“It is not the well-being of individuals that makes cities great, but the well-being of the community”
Few figures in intellectual history have proved as notorious and ambiguous as Niccolò Machiavelli. But while his treatise The Prince
made his name synonymous with autocratic ruthlessness and cynical manipulation, The Discourses
(c.1517) shows a radically different outlook on the world of politics. In this carefully argued commentary on Livy’s history of republican Rome, Machiavelli proposed a system of government that would uphold civic freedom and security by instilling the virtues of active citizenship, and that would also encourage citizens to put the needs of the state above selfish, personal interests. Ambitious in scope, but also clear-eyed and pragmatic, The Discourses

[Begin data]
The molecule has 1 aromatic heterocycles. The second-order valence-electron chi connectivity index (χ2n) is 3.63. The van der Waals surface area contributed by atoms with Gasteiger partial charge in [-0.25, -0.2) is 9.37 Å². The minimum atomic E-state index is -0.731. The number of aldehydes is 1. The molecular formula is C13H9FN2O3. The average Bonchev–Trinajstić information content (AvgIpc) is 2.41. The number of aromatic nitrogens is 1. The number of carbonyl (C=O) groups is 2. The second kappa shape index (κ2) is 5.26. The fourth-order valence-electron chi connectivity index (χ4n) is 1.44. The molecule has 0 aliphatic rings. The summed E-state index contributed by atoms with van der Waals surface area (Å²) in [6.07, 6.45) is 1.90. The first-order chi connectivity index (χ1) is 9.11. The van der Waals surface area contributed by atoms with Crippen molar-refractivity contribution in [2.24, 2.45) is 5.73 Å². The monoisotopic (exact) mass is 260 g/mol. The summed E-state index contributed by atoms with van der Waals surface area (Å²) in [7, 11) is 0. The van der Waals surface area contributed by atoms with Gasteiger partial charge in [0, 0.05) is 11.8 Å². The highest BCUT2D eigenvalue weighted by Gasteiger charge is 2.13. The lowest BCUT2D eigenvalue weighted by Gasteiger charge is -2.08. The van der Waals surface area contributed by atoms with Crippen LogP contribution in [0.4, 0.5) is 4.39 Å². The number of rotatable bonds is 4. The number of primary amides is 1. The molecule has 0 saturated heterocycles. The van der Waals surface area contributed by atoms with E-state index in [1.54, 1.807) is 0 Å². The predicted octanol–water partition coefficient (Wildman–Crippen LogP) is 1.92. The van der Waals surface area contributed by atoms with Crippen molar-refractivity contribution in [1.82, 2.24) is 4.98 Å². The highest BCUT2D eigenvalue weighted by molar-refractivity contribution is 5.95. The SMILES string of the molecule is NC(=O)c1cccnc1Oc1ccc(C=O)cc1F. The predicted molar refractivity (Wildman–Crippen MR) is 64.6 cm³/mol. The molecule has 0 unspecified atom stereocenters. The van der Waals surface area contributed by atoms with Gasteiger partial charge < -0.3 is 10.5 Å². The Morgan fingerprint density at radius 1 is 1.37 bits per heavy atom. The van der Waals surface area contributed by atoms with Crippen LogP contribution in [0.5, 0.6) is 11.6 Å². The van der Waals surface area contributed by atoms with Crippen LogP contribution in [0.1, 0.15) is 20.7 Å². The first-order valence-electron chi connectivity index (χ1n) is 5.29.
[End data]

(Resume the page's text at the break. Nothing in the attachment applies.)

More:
creates a modern theory of republic politics.
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